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Beside me, my sister is asleep. The golden tiled fireplace in the corner of the bedroom heats radiates heat throughout the room. I get out of bed as quietly as I can, make my way into the freezing cold of the next room, and out into the hall. I put on my jacket and step into my boots, pull my wool cap low over my forehead and stuff my hands into mittens.
It is just a few weeks before Christmas. Uncles, aunts, and cousins are to gather at our house. Today is the day of the pig slaughter. There is a large table set up outside between the water well and the grape arbor. On it are several large bloodied knives. I am glad that the pig was killed before I woke up.
I walk from one group to another, but no one pays any attention to me. I stop to watch the men burn the pig over an open fire. They rub the pig’s skin with salt and cover it. The ham and the chops and the ribs get placed in separate pots. Some will be ground, some will be smoked and some will be used for the midday and evening meal.
The women prepare a lunch of polenta and thick slabs of bacon. Fast food before the making of sausage. They shoo me out of the way.
My sister awakes and the other cousins arrive. Now there’s a bunch of us underfoot. We are given little things to do, such as taking firewood to the smokehouse and turning the handle on the sausage-making machine until our arms seem about to fall off.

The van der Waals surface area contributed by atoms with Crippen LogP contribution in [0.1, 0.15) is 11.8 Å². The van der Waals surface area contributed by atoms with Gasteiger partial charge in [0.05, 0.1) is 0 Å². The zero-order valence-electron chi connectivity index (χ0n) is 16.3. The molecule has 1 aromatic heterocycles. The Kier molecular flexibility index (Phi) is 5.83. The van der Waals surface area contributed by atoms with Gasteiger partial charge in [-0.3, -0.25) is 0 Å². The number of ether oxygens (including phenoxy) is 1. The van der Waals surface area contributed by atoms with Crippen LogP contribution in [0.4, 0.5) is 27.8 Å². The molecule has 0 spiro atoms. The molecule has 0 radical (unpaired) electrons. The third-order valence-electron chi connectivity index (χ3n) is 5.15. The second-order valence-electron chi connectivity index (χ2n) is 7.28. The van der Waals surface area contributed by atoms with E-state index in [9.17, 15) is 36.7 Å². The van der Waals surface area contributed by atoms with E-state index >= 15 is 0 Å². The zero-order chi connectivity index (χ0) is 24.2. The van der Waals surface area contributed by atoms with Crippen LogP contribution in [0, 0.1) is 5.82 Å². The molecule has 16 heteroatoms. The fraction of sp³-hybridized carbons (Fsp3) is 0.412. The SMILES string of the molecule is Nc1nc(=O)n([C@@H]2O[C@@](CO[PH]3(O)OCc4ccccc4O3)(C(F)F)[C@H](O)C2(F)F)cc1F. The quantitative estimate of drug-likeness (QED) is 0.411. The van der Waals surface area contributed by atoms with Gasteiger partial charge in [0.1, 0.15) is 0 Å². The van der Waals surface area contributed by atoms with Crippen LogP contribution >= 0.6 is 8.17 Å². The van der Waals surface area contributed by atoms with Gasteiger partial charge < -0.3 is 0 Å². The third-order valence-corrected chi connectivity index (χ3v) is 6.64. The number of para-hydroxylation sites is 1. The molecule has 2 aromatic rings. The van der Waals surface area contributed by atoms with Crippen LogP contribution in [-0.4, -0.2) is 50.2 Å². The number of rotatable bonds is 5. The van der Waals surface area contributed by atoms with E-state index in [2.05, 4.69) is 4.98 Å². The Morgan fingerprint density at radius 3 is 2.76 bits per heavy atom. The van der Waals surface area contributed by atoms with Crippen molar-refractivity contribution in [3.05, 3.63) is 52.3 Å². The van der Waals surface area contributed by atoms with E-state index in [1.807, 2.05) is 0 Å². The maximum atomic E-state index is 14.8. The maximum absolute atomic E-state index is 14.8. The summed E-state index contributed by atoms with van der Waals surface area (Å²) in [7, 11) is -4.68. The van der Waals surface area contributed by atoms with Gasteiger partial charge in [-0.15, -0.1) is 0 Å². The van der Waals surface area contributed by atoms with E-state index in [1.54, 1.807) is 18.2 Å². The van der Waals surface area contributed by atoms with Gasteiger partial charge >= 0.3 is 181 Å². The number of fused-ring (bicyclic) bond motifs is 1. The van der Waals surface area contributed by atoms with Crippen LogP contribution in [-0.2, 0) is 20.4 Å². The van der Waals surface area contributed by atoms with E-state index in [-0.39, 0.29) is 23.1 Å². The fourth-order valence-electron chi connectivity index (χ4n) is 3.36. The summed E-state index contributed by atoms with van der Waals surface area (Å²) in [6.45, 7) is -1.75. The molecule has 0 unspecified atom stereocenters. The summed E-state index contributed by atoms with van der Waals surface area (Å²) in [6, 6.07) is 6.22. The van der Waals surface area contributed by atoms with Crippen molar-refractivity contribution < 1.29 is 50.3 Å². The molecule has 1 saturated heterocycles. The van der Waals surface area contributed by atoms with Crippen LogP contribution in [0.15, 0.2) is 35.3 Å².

The men finish with salting and burning the skin. They mix the meat with fat for storage over the long winter months. They help the women with the sausages and line up every piece of meat that is to be smoked next to each other in the smokehouse.
When the long day nears to an end, the men make a makeshift table running the length of the yard. We sit and have a last meal together of fried sausage and mashed potatoes, pickled peppers and black bread. Everyone is tired, yet merry. We eat and drink until we’re stuffed. Someone mentions that it’s time for each family to their own house.
And then just as people start to leave, it begins to snow. The snow shimmers and sparkles and settles over the yard. My sister and I beg our dad to pull us on the sled, but he is too tired, and the snow is not deep enough.
With promises of sled rides in the morning we get sent to our warm bed, where I am sure we fall asleep right away. And so ends another day of a childhood that seems so far away.